the second i decided to place here because it has a lot to do with something that does keep me here in this beautiful cruel country.
Just read your blog about Prague and the Kalahari.
We live in a very controlled ordered society here in Aus, but I'm getting used to it. Pro's and con's for everything.
Anyway we just got back from a 4000km trip through the Pilbara region in NorthWest Aus, one of the most sparsely populated places on the planet. Just think northern Alaska, although here in midwinter we still need our airconditioner and we seek shade. Australia could only support about half a million people without technology. We spent 3 days in the Karijini National Park, one of the premier Parks in Aus and we saw 3 kangaroos, 1 lizard and a dingo!!!!!!! That's all!!!! The landscape was beautiful but so devoid of any animals. Any piece of pristine bush like that in Africa would be teaming with wildlife.
All the animals in Aus are in the water, the only place where you don't get cooked alive. We saw 4 humpback whales, a pod of manta rays, a pod of dolphins and 2 dugongs and swam with whale sharks. the scuba diving is out of this world!!! And the fishing is not too bad either, in 1 morning we caught about 40kgs of fish!
I thought you would like the diving. the landscape is really pretty but I've seen more jackrabbits in Africa than marsupials here. In Australia they think a lizard is wildlife!!??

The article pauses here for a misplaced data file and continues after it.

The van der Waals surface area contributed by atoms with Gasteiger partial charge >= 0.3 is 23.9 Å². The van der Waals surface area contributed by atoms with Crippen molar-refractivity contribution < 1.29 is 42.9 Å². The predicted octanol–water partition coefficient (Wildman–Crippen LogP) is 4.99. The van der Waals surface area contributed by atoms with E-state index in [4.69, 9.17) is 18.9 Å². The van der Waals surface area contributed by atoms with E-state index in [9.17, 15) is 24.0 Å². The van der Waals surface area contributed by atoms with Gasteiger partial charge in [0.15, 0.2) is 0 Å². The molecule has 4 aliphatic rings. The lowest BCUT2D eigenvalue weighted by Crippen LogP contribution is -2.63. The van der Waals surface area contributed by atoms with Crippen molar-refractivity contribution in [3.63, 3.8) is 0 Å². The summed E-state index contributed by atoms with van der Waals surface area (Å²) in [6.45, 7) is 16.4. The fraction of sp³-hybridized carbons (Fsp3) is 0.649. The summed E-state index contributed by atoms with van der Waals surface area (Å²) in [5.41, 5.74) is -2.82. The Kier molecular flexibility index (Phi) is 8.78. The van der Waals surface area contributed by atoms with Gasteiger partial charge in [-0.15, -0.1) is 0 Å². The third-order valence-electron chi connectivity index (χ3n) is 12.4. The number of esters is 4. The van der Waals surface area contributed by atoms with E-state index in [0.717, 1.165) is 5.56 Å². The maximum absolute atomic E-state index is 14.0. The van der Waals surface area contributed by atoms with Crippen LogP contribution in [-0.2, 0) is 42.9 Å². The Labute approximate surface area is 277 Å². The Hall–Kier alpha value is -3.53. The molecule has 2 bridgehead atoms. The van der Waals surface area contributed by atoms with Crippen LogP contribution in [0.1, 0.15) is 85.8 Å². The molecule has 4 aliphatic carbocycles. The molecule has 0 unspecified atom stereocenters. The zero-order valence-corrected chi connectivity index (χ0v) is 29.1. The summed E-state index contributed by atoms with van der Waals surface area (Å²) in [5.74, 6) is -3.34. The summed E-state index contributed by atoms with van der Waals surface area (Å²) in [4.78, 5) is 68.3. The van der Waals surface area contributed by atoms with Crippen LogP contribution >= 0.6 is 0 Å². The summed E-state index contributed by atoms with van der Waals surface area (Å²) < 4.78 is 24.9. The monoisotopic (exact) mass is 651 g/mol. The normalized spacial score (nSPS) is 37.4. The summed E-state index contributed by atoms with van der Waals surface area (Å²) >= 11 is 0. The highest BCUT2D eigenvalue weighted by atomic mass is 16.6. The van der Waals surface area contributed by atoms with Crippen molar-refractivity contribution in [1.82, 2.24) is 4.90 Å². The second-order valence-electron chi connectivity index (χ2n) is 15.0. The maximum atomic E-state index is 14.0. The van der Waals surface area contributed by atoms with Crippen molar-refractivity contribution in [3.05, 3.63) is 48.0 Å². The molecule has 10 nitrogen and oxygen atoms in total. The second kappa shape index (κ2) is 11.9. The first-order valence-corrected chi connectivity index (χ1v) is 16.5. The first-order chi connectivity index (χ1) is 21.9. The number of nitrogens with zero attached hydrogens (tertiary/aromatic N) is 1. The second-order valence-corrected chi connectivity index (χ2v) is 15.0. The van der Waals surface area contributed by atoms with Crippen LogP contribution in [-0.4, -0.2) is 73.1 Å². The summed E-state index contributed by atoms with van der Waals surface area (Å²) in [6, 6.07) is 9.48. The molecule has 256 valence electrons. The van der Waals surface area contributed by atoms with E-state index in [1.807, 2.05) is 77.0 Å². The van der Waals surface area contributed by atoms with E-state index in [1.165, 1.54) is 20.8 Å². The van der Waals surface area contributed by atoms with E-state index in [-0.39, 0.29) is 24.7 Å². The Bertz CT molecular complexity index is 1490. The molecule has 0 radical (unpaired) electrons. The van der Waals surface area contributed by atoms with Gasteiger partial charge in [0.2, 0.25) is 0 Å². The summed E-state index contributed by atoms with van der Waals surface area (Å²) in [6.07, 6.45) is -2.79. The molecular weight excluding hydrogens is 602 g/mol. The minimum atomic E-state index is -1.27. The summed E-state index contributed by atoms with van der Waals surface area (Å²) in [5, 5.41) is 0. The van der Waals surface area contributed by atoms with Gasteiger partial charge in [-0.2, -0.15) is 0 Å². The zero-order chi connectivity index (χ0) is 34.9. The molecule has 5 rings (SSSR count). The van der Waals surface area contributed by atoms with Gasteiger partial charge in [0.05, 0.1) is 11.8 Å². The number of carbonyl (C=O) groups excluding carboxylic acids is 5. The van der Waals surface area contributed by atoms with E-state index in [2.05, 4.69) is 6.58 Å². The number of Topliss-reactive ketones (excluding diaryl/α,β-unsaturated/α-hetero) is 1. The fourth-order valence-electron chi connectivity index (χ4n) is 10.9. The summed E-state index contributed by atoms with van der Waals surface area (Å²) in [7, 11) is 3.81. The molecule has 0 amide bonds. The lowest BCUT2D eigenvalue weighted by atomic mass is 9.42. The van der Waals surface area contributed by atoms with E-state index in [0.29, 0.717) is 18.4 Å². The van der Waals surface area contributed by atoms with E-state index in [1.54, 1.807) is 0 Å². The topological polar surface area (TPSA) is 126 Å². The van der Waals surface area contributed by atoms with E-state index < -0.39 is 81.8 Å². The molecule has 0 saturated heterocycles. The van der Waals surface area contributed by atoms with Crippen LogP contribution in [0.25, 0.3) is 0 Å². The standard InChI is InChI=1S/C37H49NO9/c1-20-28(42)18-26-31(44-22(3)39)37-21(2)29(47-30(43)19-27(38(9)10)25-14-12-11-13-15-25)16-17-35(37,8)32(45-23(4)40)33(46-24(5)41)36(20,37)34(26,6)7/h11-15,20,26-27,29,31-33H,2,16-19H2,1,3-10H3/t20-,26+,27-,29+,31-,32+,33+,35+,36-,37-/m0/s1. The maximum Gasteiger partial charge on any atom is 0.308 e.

Anyway, keep well
themocdoc thank you for your comments.
i have conflicting views about the changing nature of surgical training. on the one hand to actually produce a surgeon worth his salt you can't molly coddle him and protect him from the real world. the real world is out there and won't go away. possibly more than most a surgeon must know this. he must know this in more than just his intellect. it must be part of him.
having said this, i don't see the point of making registrars suffer just to so called develop them (or whatever the profs want to call it). life itself delivers the training without the insult the profs seem to want to add.
however, the hour restrictions that seem to be coming in in america i do not understand. firstly if you only work those hours it would tale about 10 years to make a worthwhile surgeon. secondly the world is out there and in the world there are no hour restrictions. the people stab and shoot late into the night. there are also not enough surgeons to go around, so the argument that there will be someone else to do the work just doesn't hold water (unless you live in some utopia world that is very far removed from my reality)
Kgalagadi now :-)
When we were there in late January, it POURED with rain. Wonderful.